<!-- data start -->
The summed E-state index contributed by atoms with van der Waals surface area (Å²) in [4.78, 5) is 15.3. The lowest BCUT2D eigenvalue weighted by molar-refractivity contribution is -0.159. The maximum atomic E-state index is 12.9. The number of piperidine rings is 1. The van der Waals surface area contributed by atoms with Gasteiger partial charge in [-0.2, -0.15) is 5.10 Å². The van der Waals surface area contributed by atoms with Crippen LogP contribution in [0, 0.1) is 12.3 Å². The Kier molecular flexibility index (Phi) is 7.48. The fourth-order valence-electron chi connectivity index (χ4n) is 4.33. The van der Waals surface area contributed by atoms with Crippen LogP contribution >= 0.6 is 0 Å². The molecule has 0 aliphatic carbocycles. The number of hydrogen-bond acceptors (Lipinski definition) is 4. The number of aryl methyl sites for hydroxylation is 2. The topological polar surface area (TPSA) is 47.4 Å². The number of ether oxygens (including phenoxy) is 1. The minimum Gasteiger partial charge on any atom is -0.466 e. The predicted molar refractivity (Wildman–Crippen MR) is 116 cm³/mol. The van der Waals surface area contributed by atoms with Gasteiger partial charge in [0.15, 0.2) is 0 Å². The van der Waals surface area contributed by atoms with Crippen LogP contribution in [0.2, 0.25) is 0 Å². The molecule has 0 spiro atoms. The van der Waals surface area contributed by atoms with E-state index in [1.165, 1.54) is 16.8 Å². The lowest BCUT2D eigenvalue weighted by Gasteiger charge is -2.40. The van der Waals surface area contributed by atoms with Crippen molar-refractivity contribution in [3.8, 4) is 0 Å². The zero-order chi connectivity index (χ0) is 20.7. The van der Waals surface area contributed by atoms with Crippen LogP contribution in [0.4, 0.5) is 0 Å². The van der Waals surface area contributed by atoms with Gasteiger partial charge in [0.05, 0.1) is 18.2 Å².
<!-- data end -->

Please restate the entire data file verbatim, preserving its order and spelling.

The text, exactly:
The summed E-state index contributed by atoms with van der Waals surface area (Å²) in [4.78, 5) is 15.3. The lowest BCUT2D eigenvalue weighted by molar-refractivity contribution is -0.159. The maximum atomic E-state index is 12.9. The number of piperidine rings is 1. The van der Waals surface area contributed by atoms with Gasteiger partial charge in [-0.2, -0.15) is 5.10 Å². The van der Waals surface area contributed by atoms with Crippen LogP contribution in [0, 0.1) is 12.3 Å². The Kier molecular flexibility index (Phi) is 7.48. The fourth-order valence-electron chi connectivity index (χ4n) is 4.33. The van der Waals surface area contributed by atoms with Crippen LogP contribution >= 0.6 is 0 Å². The molecule has 0 aliphatic carbocycles. The number of hydrogen-bond acceptors (Lipinski definition) is 4. The number of aryl methyl sites for hydroxylation is 2. The topological polar surface area (TPSA) is 47.4 Å². The number of ether oxygens (including phenoxy) is 1. The minimum Gasteiger partial charge on any atom is -0.466 e. The predicted molar refractivity (Wildman–Crippen MR) is 116 cm³/mol. The van der Waals surface area contributed by atoms with Gasteiger partial charge in [0.15, 0.2) is 0 Å². The van der Waals surface area contributed by atoms with Crippen LogP contribution in [0.2, 0.25) is 0 Å². The molecule has 0 spiro atoms. The van der Waals surface area contributed by atoms with E-state index in [1.165, 1.54) is 16.8 Å². The lowest BCUT2D eigenvalue weighted by Gasteiger charge is -2.40. The van der Waals surface area contributed by atoms with Crippen molar-refractivity contribution in [3.8, 4) is 0 Å². The zero-order chi connectivity index (χ0) is 20.7. The van der Waals surface area contributed by atoms with Crippen LogP contribution in [0.4, 0.5) is 0 Å². The van der Waals surface area contributed by atoms with Gasteiger partial charge in [0.05, 0.1) is 18.2 Å².